Humza Yousaf won’t be the last leader to be forced to the brink by impossible promises

The Scottish National Party is paying the price for unrealistic green targets

John Rentoul
Saturday 27 April 2024 15:52 BST
Humza Yousaf refuses to rule out election as no confidence vote looms

I’ll tell you what happens with impossible promises. Neil Kinnock’s words echo down the decades: “You start with far-fetched resolutions,” he said, confronting the Trotskyists who ran Liverpool. “They are then pickled,” he said, and you end, in words that Labour modernisers recite as a creed, “in the grotesque chaos”.

In Militant’s case, the chaos meant a council run in the name of the workers hiring taxis to hand out redundancy notices. In the Scottish National Party’s case, it may mean the premature end of its government in Edinburgh after 17 years.

Humza Yousaf, the first minister, says he will fight on, and the SNP is desperate to avoid an early election. They may succeed for now, but my sources say that Yousaf is “done”, and that the SNP doesn’t have an alternative leader who could hold together a broader coalition than he can. Kate Forbes, the former finance minister, who lost to Yousaf in the leadership election last year, might be a more capable politician, but her social conservatism means she is even less likely to be able to keep the Greens on board with a minority SNP government.

This is what happens with impossible promises. This one was put in the pickle jar by Nicola Sturgeon, the former first minister, five years ago. She wasn’t in a formal coalition with the Greens then, but she needed their votes in the Scottish parliament, because the SNP on its own was two seats short of a majority.

It was the year that Theresa May left her “legacy by target” of legislating for a net zero contribution to global warming from the UK by 2050. Sturgeon’s reflex was to outdo London, so she set the target for Scotland five years earlier, by 2045. But she also wanted to set an intermediate target for 2030, which also seemed like quite a long way off at the time.

She was going to aim for a 70 per cent cut in greenhouse gases by 2030, from a 1990 baseline, but the Scottish Greens wanted 80 per cent, and Labour and the Liberal Democrats called for 75 per cent.

She went for 75 per cent. This was the target that led to the current crisis. It was noted for its ambition at the time. Praised by some; regarded quizzically by others who commented on a dramatic change of heart by a party that had built its mythology on the grievance of “Scotland’s oil”. Indeed, Sturgeon had fought the previous Scottish election on the promise of a “bright future” for the North Sea oil industry.

Now time and reality has caught up with that unrealistic promise, made by a devolved government that doesn’t even have responsibility for energy policy. It was undone by Chris Stark, the outgoing chair of the UK-wide Climate Change Committee – the independent body set up to monitor progress on climate targets. He warned at the time of the climate change summit in Glasgow three years ago that the Scottish government’s target was “overcooked”.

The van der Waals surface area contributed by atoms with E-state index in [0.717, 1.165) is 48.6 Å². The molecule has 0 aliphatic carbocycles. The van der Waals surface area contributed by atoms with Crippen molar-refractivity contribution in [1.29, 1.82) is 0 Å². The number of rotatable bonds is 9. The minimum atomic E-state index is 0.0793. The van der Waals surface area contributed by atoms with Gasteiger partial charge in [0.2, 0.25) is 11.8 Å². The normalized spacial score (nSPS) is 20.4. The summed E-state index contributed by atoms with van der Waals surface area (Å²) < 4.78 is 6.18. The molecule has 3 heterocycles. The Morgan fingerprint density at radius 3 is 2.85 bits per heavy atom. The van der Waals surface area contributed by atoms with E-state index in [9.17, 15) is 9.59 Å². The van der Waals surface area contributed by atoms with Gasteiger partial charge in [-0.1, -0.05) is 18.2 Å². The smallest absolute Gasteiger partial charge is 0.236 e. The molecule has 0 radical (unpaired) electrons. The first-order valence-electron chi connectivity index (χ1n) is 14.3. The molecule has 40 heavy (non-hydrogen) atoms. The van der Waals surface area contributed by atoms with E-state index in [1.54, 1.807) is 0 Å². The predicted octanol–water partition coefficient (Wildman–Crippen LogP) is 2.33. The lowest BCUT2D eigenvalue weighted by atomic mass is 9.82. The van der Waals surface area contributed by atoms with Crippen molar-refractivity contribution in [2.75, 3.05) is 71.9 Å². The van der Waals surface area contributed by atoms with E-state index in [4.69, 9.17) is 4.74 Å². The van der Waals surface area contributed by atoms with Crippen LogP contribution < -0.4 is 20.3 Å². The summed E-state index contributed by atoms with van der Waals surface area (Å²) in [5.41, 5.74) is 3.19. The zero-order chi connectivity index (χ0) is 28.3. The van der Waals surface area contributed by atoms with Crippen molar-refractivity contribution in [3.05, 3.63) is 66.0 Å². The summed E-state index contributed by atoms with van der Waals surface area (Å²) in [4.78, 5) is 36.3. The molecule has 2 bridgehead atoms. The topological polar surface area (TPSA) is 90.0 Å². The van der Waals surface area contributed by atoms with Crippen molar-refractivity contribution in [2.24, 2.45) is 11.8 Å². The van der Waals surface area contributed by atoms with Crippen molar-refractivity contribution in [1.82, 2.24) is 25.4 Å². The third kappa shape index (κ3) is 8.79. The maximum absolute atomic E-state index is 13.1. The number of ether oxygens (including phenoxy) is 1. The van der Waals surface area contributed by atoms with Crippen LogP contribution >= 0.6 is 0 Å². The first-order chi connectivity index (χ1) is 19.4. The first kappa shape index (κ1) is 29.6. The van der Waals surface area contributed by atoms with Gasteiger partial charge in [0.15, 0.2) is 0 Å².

Last month, his committee declared it dead: “The acceleration required in emissions reduction to meet the 2030 target is now beyond what is credible.” The SNP-Green coalition government accepted the verdict on 18 April. Màiri McAllan, the SNP minister for net zero, tried to blame Rishi Sunak’s “backtracking” – on UK targets for electric vehicles and heat pumps – for the target being “out of reach”.

The Greens prepared to quit the coalition, but Yousaf thought it would be a good idea to sack the Green ministers in his government before they could resign, commenting afterwards, “I didn’t intend to make them as angry as they are.”

He should have let them resign and then asked them why. Were they objecting to the target being too weak in the first place? Were they resigning in protest at the failure to meet it, by the government of which they were part? Or were they just howling at the unfairness of the universe and the unstoppable rush of time?

The failure of the SNP-Green coalition holds wider lessons for politics, and especially the politics of the likely Labour government of the UK. Keir Starmer and Rachel Reeves have ditched one impossible promise – or, rather, one undesirable one – of borrowing £28bn a year, but they have retained another. They still pretend that a Labour government will decarbonise all UK electricity by 2030 – coincidentally the same date that tripped up the SNP.

I don’t think this pledge will trip up a Labour government in the same way. It seems to be regarded as a statement of intent, a way of saying “we are going to try very hard”, rather than a binding commitment; and Starmer will not be in a coalition government with the Greens.

But a Labour government is going to have to face up to a lot of interim deadlines on the way to net zero. It is going to have to learn to love “the whooshing noise they make as they go by”, in Douglas Adams’s words. The SNP can say that all parties supported its target, but what matters is which party is in charge when the connection between reality and the target snaps.

At some point, a British government will have to confront the tension between targets plucked out of empty space many years before the pluckers thought they would be answerable for them, and the willingness of citizens to vote for policies that will make them poorer.

In years to come, Rishi Sunak may be praised for his realism in beginning the difficult business of making targets fit what is possible. But in the meantime, it is likely to be a Labour government that will have to face up to a Humza Yousaf Moment when unrealistic promises catch up with it.

I’ll tell you what happens with impossible promises. They end in the grotesque chaos of discrediting the worthwhile causes they once sought to promote.

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